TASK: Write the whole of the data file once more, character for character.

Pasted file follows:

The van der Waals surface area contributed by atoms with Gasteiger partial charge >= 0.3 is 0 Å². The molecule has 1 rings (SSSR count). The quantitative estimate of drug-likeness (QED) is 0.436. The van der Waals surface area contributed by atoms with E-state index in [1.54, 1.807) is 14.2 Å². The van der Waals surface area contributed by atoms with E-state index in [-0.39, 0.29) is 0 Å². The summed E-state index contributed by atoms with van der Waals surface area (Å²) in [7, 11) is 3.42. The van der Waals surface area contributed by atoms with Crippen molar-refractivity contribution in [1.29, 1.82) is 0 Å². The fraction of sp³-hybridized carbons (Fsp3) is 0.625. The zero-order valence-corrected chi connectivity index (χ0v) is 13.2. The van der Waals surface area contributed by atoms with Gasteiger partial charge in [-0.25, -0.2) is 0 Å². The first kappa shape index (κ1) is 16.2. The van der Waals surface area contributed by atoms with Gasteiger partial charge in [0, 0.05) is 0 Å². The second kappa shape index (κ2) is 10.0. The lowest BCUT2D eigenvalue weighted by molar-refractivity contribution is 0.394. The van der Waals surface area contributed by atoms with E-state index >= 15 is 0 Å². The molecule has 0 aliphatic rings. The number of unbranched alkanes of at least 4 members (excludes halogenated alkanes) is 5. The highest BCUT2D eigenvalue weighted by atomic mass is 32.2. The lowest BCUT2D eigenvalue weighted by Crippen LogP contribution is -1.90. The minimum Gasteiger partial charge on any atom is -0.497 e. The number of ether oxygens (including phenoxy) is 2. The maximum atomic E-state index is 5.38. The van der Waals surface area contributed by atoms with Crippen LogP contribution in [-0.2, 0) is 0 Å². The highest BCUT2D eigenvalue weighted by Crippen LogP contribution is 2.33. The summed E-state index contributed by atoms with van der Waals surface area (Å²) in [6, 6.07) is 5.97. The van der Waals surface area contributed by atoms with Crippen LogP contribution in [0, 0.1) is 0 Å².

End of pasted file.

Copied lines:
The van der Waals surface area contributed by atoms with Gasteiger partial charge >= 0.3 is 0 Å². The molecule has 1 rings (SSSR count). The quantitative estimate of drug-likeness (QED) is 0.436. The van der Waals surface area contributed by atoms with E-state index in [1.54, 1.807) is 14.2 Å². The van der Waals surface area contributed by atoms with E-state index in [-0.39, 0.29) is 0 Å². The summed E-state index contributed by atoms with van der Waals surface area (Å²) in [7, 11) is 3.42. The van der Waals surface area contributed by atoms with Crippen molar-refractivity contribution in [1.29, 1.82) is 0 Å². The fraction of sp³-hybridized carbons (Fsp3) is 0.625. The zero-order valence-corrected chi connectivity index (χ0v) is 13.2. The van der Waals surface area contributed by atoms with Gasteiger partial charge in [-0.25, -0.2) is 0 Å². The first kappa shape index (κ1) is 16.2. The van der Waals surface area contributed by atoms with Gasteiger partial charge in [0, 0.05) is 0 Å². The second kappa shape index (κ2) is 10.0. The lowest BCUT2D eigenvalue weighted by molar-refractivity contribution is 0.394. The van der Waals surface area contributed by atoms with E-state index >= 15 is 0 Å². The molecule has 0 aliphatic rings. The number of unbranched alkanes of at least 4 members (excludes halogenated alkanes) is 5. The highest BCUT2D eigenvalue weighted by atomic mass is 32.2. The lowest BCUT2D eigenvalue weighted by Crippen LogP contribution is -1.90. The minimum Gasteiger partial charge on any atom is -0.497 e. The number of ether oxygens (including phenoxy) is 2. The maximum atomic E-state index is 5.38. The van der Waals surface area contributed by atoms with Crippen LogP contribution in [-0.2, 0) is 0 Å². The highest BCUT2D eigenvalue weighted by Crippen LogP contribution is 2.33. The summed E-state index contributed by atoms with van der Waals surface area (Å²) in [6, 6.07) is 5.97. The van der Waals surface area contributed by atoms with Crippen LogP contribution in [0, 0.1) is 0 Å².